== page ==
“Emma’s going off to the moon”. This was the ingenious way three and a half year-old Billy Heffernan found words to explain his infant sister’s passing. His dad Fergie had just broken it to him that Emma was ‘going’. So now every night Billy waves at the moon and tells Emma he loves her.
Carol Heffernan, Emma’s mam, remembers her pregnancy and Emma’s birth:
“My pregnancy was fine. There were no alarm bells. I didn’t see anything out of the ordinary when she was born but Fergie did notice that her cry was very weak.”
Emma wasn’t sucking properly, her breathing was irregular and she wasn’t crying normally. It became clear she was having small seizures. Carol remembers her panic:
“I couldn’t stop crying. All I could say was ‘Please tell me she’s not going to die’. I had gone from complete happiness to emotional hell in a couple of days”.
The decision was quickly made to transfer Emma to a specialist hospital. Their first sight of Emma there was upsetting. She was in an incubator attached to tubes, leads and machines. A series of very difficult and invasive tests and investigations followed.
“Her poor little body was bruised from so many needles. All you want to do is protect your baby. It broke our hearts.”
Then they were given the worst news any parent could receive. Fergie recalls the moment:
“They said they didn’t know exactly what was wrong but it was ‘not compatible with life’. ‘Short life expectancy’. Phrases like that. It was like this bomb was dropped with no emotion and then we were left to cope.”
Emma was transferred to Temple Street and things were much better there.
“Everywhere we went the nurses were amazing. Giving great care. Giving us emotional support.”
Fergie explains that babies are born with three key abilities – to cry, to suck and to breathe and Emma’s brain was struggling with all three functions. They brought Emma back to their local hospital. But after a couple of weeks of 24/7 care in a hospital environment, they were at breaking point. They took Emma home.
Caring for Emma at home was an enormously demanding medical and physical challenge. It required round the clock care and attention to detail. They had to bring home an array of equipment and medications. And all the while, ‘normal’ life had to carry on for the Heffernans as well.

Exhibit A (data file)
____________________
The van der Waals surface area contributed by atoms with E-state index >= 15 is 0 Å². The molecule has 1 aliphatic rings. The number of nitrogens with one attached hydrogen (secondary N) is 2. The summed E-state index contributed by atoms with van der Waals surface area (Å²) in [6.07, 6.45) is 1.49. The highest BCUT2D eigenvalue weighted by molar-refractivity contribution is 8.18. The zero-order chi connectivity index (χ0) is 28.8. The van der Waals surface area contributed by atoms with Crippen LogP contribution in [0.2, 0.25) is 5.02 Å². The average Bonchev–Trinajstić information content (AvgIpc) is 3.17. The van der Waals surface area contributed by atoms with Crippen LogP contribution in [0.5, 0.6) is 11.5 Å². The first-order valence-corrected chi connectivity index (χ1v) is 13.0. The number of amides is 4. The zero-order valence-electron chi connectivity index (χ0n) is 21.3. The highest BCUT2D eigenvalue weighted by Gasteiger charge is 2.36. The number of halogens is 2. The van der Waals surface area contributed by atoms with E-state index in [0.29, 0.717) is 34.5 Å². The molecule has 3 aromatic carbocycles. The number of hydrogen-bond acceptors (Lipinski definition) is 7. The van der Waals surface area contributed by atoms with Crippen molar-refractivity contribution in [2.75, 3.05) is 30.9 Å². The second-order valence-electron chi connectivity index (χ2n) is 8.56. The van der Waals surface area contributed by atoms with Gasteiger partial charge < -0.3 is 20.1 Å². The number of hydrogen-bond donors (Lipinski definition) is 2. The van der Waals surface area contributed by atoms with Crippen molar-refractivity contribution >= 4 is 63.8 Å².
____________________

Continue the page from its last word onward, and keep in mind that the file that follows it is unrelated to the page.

‘The bank doesn’t care how sick your child is – you still need to pay the mortgage.”
People rallied around. Carol and Fergie’s journey through unspeakable loss was filled with countless inspiring moments and acts of kindness. A positive turning point happened the day the Jack and Jill Foundation came into their lives.
“The nurses were so professional and so caring. They would do anything they could for you. It was like Emma’s last days were really valued.”
After just 16 weeks of life little Emma decided it was time to go. She was tired out. She passed away peacefully in the warm embrace of her loving family. Carol remarks:
“It was lovely that we had this special time to take care of her. But I really believe Emma was also taking care of us – preparing us for what was to happen.”
The Heffernans describe Emma’s funeral in images that would melt anyone’s heart. Sitting in the back of the car with her little casket on their lap. Fergie carrying Emma from the church to the graveyard. A dad holding his baby daughter for the last time.
Today, Emma’s story goes on. Fergie and Carol don’t want to forget, they want to remember. To celebrate the full person and personality that Emma was. They also have insightful views on the end-of-life journey for children and families.
Despite, at times along the way, receiving the most amazing care and understanding, they are constructively critical of a broken and sometimes insensitive system.
There were dark days when they were given personal and upsetting news in impersonal and public places. Other dismal moments when a little empathy would have helped them better understand. Cold occasions when Emma was dealt with more as a ‘case’ that can’t be helped rather than a vibrant and beautiful person with vital life still to live.
They didn’t know what palliative care was until they began to feel its benefit. Near the end, for them, good palliative care wasn’t about just pain control and medical care. It wasn’t about the individual bits. It was about how it all combines. The medical. The emotional. The spiritual. The care and sensitivity.
The best parts of Emma’s last weeks helped Carol and Fergie prepare. It allowed them make good decisions for Emma. It helped them say the important things to Emma they needed to say. It helped them say their goodbyes.
It helped Emma die well.
To this day it helps her big brother Billy as well– he looks up at the moon with a smile, he sings to her and says ‘Emma I love you’.